Age-dependent impairments in spatial learning in mice with reduced BDNF levels

The protein BDNF (brain-derived neurotrophic factor) belongs to the family of nerve growth factors (neurotrophins). Therefore, one of its major functions is related to the maturation and differentiation of developing nerve cells in the brain. But BDNF is not only important for the developing brain; it is also crucially involved in learning and memory processes in the adult brain. These learning-related functions are mainly mediated by binding of BDNF to TrkB (tropomyosin receptor kinase B) receptors. Both BDNF and TrkB receptors are highly prevalent in the hippocampus, a brain region that is very important for learning and the formation of memories in mammals. It has been shown by several studies that BDNF is also required for many hippocampus-dependent learning tasks, like spatial or emotional learning.

Fig. 1. A: Morris water maze task: during training sessions animals had to learn navigating to a hidden platform (indicated by the dashed circle) by using spatial cues around the pool. The lower panel depicts two example traces of a mouse at the beginning (trial 1) and the end of the training (trial 16). B: Spatial learning in 5 and 9 months old BDNF+/- mice and their wildtype littermates. The left panels indicate the time the animals needed to find the platform during the four days of training. The right panels depict the time the animals spent in the previous target area on day 5, when the hidden platform was removed from the pool. 9 months old BDNF+/- mice needed more time to navigate to the platform and spent less time in the previous target quadrant (* indicates a significant difference). C: Positive correlation between BDNF protein levels in the hippocampus and the individual learning performance in animals that learned the task (“good performers”), while there was no such correlation in animals that didn’t learn the task (“poor performers”).

Interestingly, the levels of BDNF protein are declining throughout aging, suggesting that this decline could be one factor contributing to aging-related memory impairments in humans. In addition, several clinical studies reported that patients suffering from Alzheimer’s disease exhibit reduced BDNF levels in the blood and the brain. Since BDNF is not only important for cognitive processes but is also neuroprotective against cell toxicity induced by the Alzheimer-inducing amyloid-beta (Aβ) protein, a reduction in BDNF protein availability might be an important detrimental factor contributing to the pathology in Alzheimer’s disease.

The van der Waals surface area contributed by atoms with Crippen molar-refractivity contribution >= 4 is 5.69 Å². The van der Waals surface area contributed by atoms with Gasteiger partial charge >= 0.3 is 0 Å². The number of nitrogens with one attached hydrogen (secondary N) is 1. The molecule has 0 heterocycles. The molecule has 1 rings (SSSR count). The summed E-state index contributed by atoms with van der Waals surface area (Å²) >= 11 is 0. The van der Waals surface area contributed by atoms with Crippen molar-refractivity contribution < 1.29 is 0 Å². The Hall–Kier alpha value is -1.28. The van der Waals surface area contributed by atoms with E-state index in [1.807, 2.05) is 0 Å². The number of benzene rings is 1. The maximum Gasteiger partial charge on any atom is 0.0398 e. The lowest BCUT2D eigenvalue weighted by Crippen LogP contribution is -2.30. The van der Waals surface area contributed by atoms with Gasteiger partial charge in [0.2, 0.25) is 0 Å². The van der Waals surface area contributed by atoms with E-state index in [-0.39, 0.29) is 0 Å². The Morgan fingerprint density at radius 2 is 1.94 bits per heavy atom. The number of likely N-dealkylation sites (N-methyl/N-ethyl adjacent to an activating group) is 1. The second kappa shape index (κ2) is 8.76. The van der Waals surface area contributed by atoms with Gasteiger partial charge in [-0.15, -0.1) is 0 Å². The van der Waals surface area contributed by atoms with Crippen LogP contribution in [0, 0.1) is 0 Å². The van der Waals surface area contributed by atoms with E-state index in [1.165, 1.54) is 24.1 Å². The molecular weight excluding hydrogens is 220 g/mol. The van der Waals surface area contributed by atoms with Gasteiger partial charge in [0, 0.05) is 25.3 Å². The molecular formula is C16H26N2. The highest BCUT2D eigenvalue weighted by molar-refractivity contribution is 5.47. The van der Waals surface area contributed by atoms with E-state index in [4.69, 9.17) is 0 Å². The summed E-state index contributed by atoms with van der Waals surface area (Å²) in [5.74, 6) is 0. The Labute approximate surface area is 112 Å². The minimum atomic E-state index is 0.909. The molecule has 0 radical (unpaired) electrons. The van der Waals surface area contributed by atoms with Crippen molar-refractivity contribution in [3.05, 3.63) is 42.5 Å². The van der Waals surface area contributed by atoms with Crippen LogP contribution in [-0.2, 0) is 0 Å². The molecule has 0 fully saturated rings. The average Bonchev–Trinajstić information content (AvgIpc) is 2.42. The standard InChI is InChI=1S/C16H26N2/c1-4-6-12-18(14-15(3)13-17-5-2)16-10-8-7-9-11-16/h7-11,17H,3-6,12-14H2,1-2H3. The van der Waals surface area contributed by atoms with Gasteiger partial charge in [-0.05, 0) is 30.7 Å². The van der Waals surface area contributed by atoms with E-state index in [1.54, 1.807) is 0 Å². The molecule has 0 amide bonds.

To test the impact of reduced BDNF levels on aging related changes in learning and memory performance, animal models with reduced BDNF protein levels represent a valuable tool. The heterozygous BDNF knock-out (BDNF+/-) mouse exhibits a chronic reduction in BDNF protein of around 50%. A commonly used test to assess hippocampus-dependent learning in laboratory rodents is the Morris water maze task. In this paradigm, animals are trained to navigate by spatial cues to a submerged platform in a larger circular pool. By measuring the time the animals need to swim to the platform (latency) we can assess the learning performance of the animals (Fig. 1A). On the last experimental day the platform was removed from the pool and the time the animals spent in the former platform region is measured as readout for the memory strength of the previously learned platform position.

If BDNF is important for hippocampus-dependent spatial learning, one would assume that these mice should exhibit an impaired spatial learning. Interestingly, previous studies from other labs that analyzed spatial learning of BDNF+/- mice in the Morris water maze reported conflicting results.  Some studies reported BDNF dependent learning in this task while others did not. Possible reasons for these discrepancies could be the genetic background and the age of the tested animals. To address this issue, we performed the Morris water maze experiment with differently aged BDNF+/- mice that were backcrossed to the C57BL/6J genetic background, the best described genetic background in mice. Here, we observed an age-dependent deficit in spatial learning in BDNF+/- mice, starting at 9 months of age (Fig. 1B). To further pinpoint the cause for the observed learning deficit, we analyzed the level of BDNF protein in the hippocampus. To our surprise the amount of BDNF protein was very stable in the tested age range. But we observed a positive correlation between hippocampal BDNF protein levels and the learning performance in animals that successfully learned the task. Thus, higher BDNF protein levels in the hippocampus resulted in an improved spatial learning performance (Fig. 1C).

Overall, our study demonstrates that BDNF+/- mice exhibit an age-dependent deficit in spatial learning. Furthermore, we observed a positive correlation between the level of BDNF protein in the hippocampus and the spatial learning performance, thus further stressing the important role of BDNF in hippocampus-dependent learning paradigms. In addition, our study suggests that the above mentioned discrepant findings regarding the role of reduced BDNF in spatial learning might result from the differences in genetic background and the age of the tested animals.

Thomas Endres and Volkmar Lessmann
Institute for Physiology, Medical Facilty
Otto-von-Guericke University Magdeburg
Magdeburg, Germany



Chronic BDNF deficiency leads to an age-dependent impairment in spatial learning.
Petzold A, Psotta L, Brigadski T, Endres T, Lessmann V.
Neurobiol Learn Mem. 2015 Apr


Leave a Reply